Chinese buy into live shipper Wellard

19 Sep, 2016 10:01 AM
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China's Fulida Group investment in Wellard demonstrates its consistent interest in the live cattle export trade, particularly opportunities in selling Australian cattle to Chinese markets, says Wellard chief executive officer, Mauro Balzarini.
China's Fulida Group investment in Wellard demonstrates its consistent interest in the live cattle export trade, particularly opportunities in selling Australian cattle to Chinese markets, says Wellard chief executive officer, Mauro Balzarini.

A Chinese partner with Perth-based livestock exporter, Wellard, is to become a 16.58 per cent shareholder in the troubled business after a deal with the company’s founder Mauro Balzarini.

Mr Balzarini’s private company, WGH Holdings, is transferring 66.32m of its shares to Fulida Group Holdings in an agreement which allows WGH to repay a $15.8 “separation payment” it owes Wellard by the end of this month, plus $500,000 in interest.

Fulida is primarily a textile business based in Hangzhou in China’s most eastern province, Zhejiang, but it began developing a joint venture livestock import, lotfeeding and processing business with Wellard last year as part of the shipping company’s moves to open up the live trade to the region.

WGH, which has owned more than a third of Australia’s biggest live export company, will remain Wellard’s largest shareholder with about 80 million shares, or a 20pc stake.

The deal also wipes a $33.3m debt WGH ows Fulida.

Mr Balzarini, also Wellard’s chief executive officer, recently sold his Perth home and his WGH company’s farming interests are also on the market for a reported $100m in line with his plans to move his business base to Singapore.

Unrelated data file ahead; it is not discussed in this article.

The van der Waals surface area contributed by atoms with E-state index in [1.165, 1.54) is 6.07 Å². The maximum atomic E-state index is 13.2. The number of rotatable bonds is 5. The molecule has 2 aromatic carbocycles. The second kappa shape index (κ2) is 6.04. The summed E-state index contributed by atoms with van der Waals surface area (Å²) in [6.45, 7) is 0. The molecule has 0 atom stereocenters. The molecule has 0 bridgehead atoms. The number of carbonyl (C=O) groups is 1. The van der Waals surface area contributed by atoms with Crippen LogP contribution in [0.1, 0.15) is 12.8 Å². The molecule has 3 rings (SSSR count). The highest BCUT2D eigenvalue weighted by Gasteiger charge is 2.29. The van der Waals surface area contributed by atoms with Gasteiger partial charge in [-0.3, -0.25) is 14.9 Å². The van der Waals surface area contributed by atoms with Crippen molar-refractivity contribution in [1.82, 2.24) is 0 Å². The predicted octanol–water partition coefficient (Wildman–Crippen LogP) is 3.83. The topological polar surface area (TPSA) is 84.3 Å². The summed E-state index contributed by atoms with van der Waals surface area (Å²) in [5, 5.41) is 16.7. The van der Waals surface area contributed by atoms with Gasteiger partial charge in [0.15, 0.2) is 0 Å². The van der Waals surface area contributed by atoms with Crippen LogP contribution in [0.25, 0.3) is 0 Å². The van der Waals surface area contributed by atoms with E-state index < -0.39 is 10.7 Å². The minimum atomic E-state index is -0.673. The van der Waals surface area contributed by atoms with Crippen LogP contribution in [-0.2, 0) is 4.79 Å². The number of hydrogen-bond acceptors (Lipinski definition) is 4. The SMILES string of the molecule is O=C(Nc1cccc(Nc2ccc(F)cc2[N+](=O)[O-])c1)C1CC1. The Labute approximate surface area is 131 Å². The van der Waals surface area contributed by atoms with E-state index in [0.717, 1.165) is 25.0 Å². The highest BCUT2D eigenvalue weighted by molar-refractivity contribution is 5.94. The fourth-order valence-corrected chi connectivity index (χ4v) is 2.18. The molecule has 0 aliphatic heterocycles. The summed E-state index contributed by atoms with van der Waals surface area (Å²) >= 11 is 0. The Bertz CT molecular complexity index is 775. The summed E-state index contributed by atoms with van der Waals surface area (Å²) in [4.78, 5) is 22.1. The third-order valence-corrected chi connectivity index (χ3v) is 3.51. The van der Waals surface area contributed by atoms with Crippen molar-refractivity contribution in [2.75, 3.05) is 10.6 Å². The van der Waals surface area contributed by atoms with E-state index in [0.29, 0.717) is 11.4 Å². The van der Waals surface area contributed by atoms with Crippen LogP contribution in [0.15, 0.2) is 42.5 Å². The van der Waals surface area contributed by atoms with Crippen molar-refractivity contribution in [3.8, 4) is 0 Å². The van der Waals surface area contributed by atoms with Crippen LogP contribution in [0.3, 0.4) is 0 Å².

Wellard, which floated on the Australian Securities Exchange (ASX) last December, has been hit by a series of cuts to its profit forecasts after livestock ship breakdowns early this year.

The soaring cost of sourcing Australian cattle for the livestock trade has also savaged profit margins.

Wellard booked a disappointing pro-forma profit of $14.8m after tax three weeks ago - well under its pre-float prospectus forecast of $46.4m for the year.

Other listed livestock exporters Elders and Ruralco have reported similar tough times in the livestock trade because of the collapsin profitability of beef cattle exports from Australia.

Elders last week halted its livestock exports to China and Russia and plans to sell its live export businesses after its trading year ends in September.

However, Mr Balzarini said the transaction with Fulida showed the support Wellard enjoyed from long term investors continued to “remain strong”.

“We welcome Fulida, which has shown a consistent interest in our industry over a long period, as a significant Wellard shareholder,” he said.

He said the deal would give the Chinese company exposure to the full international beef supply chain into China and other countries.

A year ago Wellard and Fulida became equal partners in the Wellao joint venture which will be marketing Australian beef into China.

The venture also intends to construct a series of feedlots and an abattoir in China to fatten and process Australian cattle and market the beef from those cattle.

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FarmOnline
Andrew Marshall

Andrew Marshall

is the national agribusiness writer for Fairfax Agricultural Media

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$2.5 million over four years will only be soaked up by wages, redtape and protocols.
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And as per report of 2016, India stood at no. top in beef export with export value of 3680
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The customer is always right? And the customer (particularly for WA) doesnt want GM product, If